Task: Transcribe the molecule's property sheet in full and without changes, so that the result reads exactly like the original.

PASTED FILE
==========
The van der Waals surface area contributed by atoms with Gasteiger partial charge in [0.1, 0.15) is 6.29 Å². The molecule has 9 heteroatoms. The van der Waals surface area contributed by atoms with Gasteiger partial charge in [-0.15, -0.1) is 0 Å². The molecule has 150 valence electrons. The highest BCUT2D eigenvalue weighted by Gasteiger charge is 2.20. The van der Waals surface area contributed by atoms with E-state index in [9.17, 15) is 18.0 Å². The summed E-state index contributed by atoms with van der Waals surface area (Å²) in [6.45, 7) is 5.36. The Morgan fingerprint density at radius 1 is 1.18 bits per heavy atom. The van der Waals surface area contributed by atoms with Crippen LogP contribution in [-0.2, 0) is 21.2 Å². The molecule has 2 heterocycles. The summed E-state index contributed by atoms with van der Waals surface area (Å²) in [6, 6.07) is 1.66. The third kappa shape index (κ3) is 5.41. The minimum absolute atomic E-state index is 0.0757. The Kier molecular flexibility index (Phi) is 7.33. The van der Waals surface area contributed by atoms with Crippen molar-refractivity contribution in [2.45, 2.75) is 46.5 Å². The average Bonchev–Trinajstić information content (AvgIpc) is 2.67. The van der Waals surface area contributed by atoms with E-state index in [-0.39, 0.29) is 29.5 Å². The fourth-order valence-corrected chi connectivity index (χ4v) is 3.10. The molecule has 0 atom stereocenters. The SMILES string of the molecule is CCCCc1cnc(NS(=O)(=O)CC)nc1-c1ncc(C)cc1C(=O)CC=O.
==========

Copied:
The van der Waals surface area contributed by atoms with Gasteiger partial charge in [0.1, 0.15) is 6.29 Å². The molecule has 9 heteroatoms. The van der Waals surface area contributed by atoms with Gasteiger partial charge in [-0.15, -0.1) is 0 Å². The molecule has 150 valence electrons. The highest BCUT2D eigenvalue weighted by Gasteiger charge is 2.20. The van der Waals surface area contributed by atoms with E-state index in [9.17, 15) is 18.0 Å². The summed E-state index contributed by atoms with van der Waals surface area (Å²) in [6.45, 7) is 5.36. The Morgan fingerprint density at radius 1 is 1.18 bits per heavy atom. The van der Waals surface area contributed by atoms with Crippen LogP contribution in [-0.2, 0) is 21.2 Å². The molecule has 2 heterocycles. The summed E-state index contributed by atoms with van der Waals surface area (Å²) in [6, 6.07) is 1.66. The third kappa shape index (κ3) is 5.41. The minimum absolute atomic E-state index is 0.0757. The Kier molecular flexibility index (Phi) is 7.33. The van der Waals surface area contributed by atoms with Crippen molar-refractivity contribution in [2.45, 2.75) is 46.5 Å². The average Bonchev–Trinajstić information content (AvgIpc) is 2.67. The van der Waals surface area contributed by atoms with E-state index in [-0.39, 0.29) is 29.5 Å². The fourth-order valence-corrected chi connectivity index (χ4v) is 3.10. The molecule has 0 atom stereocenters. The SMILES string of the molecule is CCCCc1cnc(NS(=O)(=O)CC)nc1-c1ncc(C)cc1C(=O)CC=O.